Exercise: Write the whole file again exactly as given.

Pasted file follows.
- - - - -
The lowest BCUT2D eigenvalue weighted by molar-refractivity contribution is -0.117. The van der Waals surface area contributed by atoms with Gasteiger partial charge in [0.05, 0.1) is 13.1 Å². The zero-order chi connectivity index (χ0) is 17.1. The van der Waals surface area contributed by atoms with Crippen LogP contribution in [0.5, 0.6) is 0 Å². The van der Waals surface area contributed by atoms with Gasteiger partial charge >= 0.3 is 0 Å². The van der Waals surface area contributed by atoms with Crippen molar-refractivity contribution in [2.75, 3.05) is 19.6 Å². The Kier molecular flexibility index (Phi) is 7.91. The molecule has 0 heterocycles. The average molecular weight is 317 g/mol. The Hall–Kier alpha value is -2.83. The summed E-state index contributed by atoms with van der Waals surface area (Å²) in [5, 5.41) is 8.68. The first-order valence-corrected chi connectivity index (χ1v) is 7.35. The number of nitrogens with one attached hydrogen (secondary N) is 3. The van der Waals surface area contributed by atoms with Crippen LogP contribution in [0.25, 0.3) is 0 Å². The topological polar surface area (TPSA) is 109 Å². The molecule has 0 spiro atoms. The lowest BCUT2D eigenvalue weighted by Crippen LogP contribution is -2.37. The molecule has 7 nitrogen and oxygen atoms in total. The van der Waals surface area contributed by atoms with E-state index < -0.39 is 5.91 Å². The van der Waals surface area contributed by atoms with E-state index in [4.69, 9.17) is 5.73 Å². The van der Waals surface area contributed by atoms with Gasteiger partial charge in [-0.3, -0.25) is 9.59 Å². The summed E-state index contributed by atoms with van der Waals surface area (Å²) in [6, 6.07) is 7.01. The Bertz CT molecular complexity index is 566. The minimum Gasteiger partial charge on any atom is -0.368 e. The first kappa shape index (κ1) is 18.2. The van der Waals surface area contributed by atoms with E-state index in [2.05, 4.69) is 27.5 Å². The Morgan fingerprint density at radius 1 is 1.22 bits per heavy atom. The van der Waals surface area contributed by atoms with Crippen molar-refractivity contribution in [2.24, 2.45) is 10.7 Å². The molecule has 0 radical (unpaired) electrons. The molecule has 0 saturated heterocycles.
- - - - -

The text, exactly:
The lowest BCUT2D eigenvalue weighted by molar-refractivity contribution is -0.117. The van der Waals surface area contributed by atoms with Gasteiger partial charge in [0.05, 0.1) is 13.1 Å². The zero-order chi connectivity index (χ0) is 17.1. The van der Waals surface area contributed by atoms with Crippen LogP contribution in [0.5, 0.6) is 0 Å². The van der Waals surface area contributed by atoms with Gasteiger partial charge >= 0.3 is 0 Å². The van der Waals surface area contributed by atoms with Crippen molar-refractivity contribution in [2.75, 3.05) is 19.6 Å². The Kier molecular flexibility index (Phi) is 7.91. The molecule has 0 heterocycles. The average molecular weight is 317 g/mol. The Hall–Kier alpha value is -2.83. The summed E-state index contributed by atoms with van der Waals surface area (Å²) in [5, 5.41) is 8.68. The first-order valence-corrected chi connectivity index (χ1v) is 7.35. The number of nitrogens with one attached hydrogen (secondary N) is 3. The van der Waals surface area contributed by atoms with Crippen LogP contribution in [0.25, 0.3) is 0 Å². The topological polar surface area (TPSA) is 109 Å². The molecule has 0 spiro atoms. The lowest BCUT2D eigenvalue weighted by Crippen LogP contribution is -2.37. The molecule has 7 nitrogen and oxygen atoms in total. The van der Waals surface area contributed by atoms with E-state index < -0.39 is 5.91 Å². The van der Waals surface area contributed by atoms with E-state index in [4.69, 9.17) is 5.73 Å². The van der Waals surface area contributed by atoms with Gasteiger partial charge in [-0.3, -0.25) is 9.59 Å². The summed E-state index contributed by atoms with van der Waals surface area (Å²) in [6, 6.07) is 7.01. The Bertz CT molecular complexity index is 566. The minimum Gasteiger partial charge on any atom is -0.368 e. The first kappa shape index (κ1) is 18.2. The van der Waals surface area contributed by atoms with E-state index in [2.05, 4.69) is 27.5 Å². The Morgan fingerprint density at radius 1 is 1.22 bits per heavy atom. The van der Waals surface area contributed by atoms with Crippen molar-refractivity contribution in [2.24, 2.45) is 10.7 Å². The molecule has 0 radical (unpaired) electrons. The molecule has 0 saturated heterocycles.